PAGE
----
By Dawn M. Sanders

Something happened on the train journey I just took at the weekend and I felt compelled to write the story.

It was one of those ironic life lessons that leave you reeling from shock or dismay.

Trains: these days our trains are over-priced, over-crowded, fraught with delays or replacement bus services due to engineering work on the line or just awkward passengers.

I was travelling from Hereford to Sheffield via changing at Stockport

The first leg of my journey was crowded and they didn’t announce any of the stops.  In fact, the only announcement that was made was an apology for there not being any reserved seats on the train, but that was it.

I can never see the point of reserving a seat unless you have a particular need – to be near the toilet, wheelchair or pram access or a table to use a laptop.

On the whole though, we sit down and leave the train, so are on and gone, but people generally act as if sitting in a specific seat is their goddess-given right – no one pays more to reserve a seat, so what’s the big deal?

When I got out at Stockport I had this very conversation with my assistant.  He made comments on how selfish people can be about seats – making mums with babies move, taking the spot of a wheelchair user or just putting their bag on the adjacent seat.

So, when I borded the next train to Sheffield, the guy just helped me find a seat, but he didn’t tell me or realise it was reserved.

Sure enough, a woman came up and said something like, ‘is that where your sitting’ and I said yes.

“It’s mine” she said firmly, but then I told her I had just been assisted to that seat.

She then started to protest that she had reserved it.

“How was I supposed to know that – I’ve just been helped here.” I said.

I then told her if she had a problem with it, to take it up with the conductor.

The young-sounding woman sitting next to me said:

“She can’t see…”

I said: “Uh, thanks, but that’s not the point and not how I operate.”  In other words, it wasn’t or isn’t about having preferential treatment – just because I’m visually impaired.  I heard the woman demanding the seat going behind me and talking to someone who turned out to be the conductor.

I heard someone saying ‘she was put into that seat’.

“No, I was helped to it.” I said aloud, making the correction I’m not a piece of luggage.

The long and short of it is, she, the woman wanting the seat, insisted she couldn’t go backwards.

I was then asked ‘if I was able to move’ – just to the seat opposite.

Oh yes, amazingly, I got up of my own accord, visual impairment in tow and moved.

The woman sat down still insisting she ‘couldn’t go backwards.

By that time I was annoyed.

“You probably ‘can go backward’ you’re just being awkward.  You have your seat now, so chill out!”

As soon as those words fell from my mouth I regretted saying them.  My next thought would later definitely be a precursor to what would happen.

I thought hang on, there could be all sorts of reasons someone can’t travel backwards, maybe she really does have some phobia – people feel vertigo from heights, so the assumption is …   

The conductor then asked if we both were okay now and I told her I was fine and could care less as long as I had a seat.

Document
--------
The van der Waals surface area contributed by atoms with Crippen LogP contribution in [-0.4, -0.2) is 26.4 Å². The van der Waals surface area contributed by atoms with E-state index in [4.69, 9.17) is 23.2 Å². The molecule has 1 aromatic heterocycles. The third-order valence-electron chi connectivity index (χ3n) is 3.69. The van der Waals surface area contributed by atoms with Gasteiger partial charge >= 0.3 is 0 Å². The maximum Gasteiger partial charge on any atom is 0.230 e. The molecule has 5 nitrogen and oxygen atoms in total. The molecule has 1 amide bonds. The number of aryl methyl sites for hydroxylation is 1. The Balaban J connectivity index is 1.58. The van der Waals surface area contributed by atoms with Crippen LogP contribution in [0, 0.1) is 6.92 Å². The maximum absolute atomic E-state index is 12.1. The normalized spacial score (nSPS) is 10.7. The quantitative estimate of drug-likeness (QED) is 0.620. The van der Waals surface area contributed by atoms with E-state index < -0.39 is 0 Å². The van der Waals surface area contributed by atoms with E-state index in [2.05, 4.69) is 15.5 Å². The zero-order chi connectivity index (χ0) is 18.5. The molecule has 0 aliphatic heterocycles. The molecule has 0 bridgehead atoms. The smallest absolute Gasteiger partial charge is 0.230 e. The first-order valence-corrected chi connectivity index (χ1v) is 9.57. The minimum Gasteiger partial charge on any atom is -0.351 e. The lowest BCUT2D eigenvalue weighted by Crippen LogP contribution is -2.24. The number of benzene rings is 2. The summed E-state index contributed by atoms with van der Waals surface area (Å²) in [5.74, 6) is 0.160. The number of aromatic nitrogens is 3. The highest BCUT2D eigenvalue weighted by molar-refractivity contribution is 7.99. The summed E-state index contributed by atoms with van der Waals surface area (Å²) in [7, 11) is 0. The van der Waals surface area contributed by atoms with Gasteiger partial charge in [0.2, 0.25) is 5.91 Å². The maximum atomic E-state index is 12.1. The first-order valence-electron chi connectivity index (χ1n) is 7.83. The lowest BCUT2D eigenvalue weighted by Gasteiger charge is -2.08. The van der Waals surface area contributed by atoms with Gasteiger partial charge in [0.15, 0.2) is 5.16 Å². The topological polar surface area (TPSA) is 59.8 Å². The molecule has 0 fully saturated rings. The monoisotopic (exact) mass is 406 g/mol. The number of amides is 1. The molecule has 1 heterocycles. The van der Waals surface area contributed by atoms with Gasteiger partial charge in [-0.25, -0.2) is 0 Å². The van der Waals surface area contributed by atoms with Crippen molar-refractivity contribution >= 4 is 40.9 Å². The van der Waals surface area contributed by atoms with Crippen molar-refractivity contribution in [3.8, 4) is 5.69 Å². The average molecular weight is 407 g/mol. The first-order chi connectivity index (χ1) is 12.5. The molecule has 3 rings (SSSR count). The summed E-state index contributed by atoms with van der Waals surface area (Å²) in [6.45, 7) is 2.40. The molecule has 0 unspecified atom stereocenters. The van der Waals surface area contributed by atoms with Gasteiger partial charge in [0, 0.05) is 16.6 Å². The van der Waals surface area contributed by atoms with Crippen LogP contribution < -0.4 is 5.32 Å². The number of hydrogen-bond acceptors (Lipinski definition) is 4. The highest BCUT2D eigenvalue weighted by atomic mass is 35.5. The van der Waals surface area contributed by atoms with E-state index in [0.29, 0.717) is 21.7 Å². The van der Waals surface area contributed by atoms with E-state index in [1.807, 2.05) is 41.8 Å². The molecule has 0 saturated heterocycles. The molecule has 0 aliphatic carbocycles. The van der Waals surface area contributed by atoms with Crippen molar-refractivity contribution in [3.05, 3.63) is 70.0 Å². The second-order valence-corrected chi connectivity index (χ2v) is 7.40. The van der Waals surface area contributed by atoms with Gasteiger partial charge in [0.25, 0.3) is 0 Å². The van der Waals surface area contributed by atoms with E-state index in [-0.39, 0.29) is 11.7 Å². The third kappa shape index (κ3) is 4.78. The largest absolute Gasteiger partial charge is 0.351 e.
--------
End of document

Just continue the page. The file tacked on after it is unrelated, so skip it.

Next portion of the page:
Brains: We all have one, but they are the most complex organ in our bodies.

About ten minutes into the journey, the woman opposite me sank in her seat as I felt her legs come forward as she moaned and vocalised.

People started stirring, ‘oh hell’ I thought – something’s happening.

The conductor and someone else were summonsed – the woman was having a seizure.

I had never observed a seizure, so felt mildly traumatised by it happening right in front of me.

As the train staff tried to communicate with her, all she could do was try to speak in the form of moans.

When she could just about speak, the word she kept trying to say was ‘sorry’.

Even in someone’s worst moment that all-prevailing British overly apologetic trait comes beaming through…

Sitting there engulfed in having a seizure and she’s apologising?

During them trying to talk to her and keep her ‘with them’ epilepsy was mentioned as she had the medication in her bag.

When the conductor asked if she knew her name the woman said ‘no’ and struggled to tell the conductor to ring her daughter in law.

When she finally fully came to, the woman kept apologising, but refused water or taking a rest at Sheffield instead of going the length of her journey.

Fully regaining her awareness, she became awash with tears – saying: “If makes you feel so stupid – it makes you feel stupid when you can’t think…” – it was heart-breaking.

The train got to Sheffield and I disembarked, feeling utterly stricken with guilt and remorse at what I had said to her before the incident.

Maybe it was all chance – some synchronistic thing placed in front of me for not just getting off my own awkward butt from the start when she said that seat was reserved.

As someone helped with my suitcase I said:

“Are you a passenger?”  “No I’m the conductor.”

“Is that lady gonna be okay?” I asked feeling slightly perturbed.

“Yes, she’s going to be okay.”

I said: “I feel absolutely awful.”

The conductor said reassuringly:

“Don’t feel bad, she shouldn’t have gotten on the train.  We all say things when we’re annoyed.”

Maybe she was right, but I couldn’t help but feel like the greater deities in the universe were trying to show me something.

In her recent blog on assertiveness versus anger, Kirsty Major draws some parallels to this story.

So I walked to get a taxi from the front of the station – a bit jelly-legged

Suffice to say I was relieved to be getting to my son’s place for a much-needed visit and off that train.





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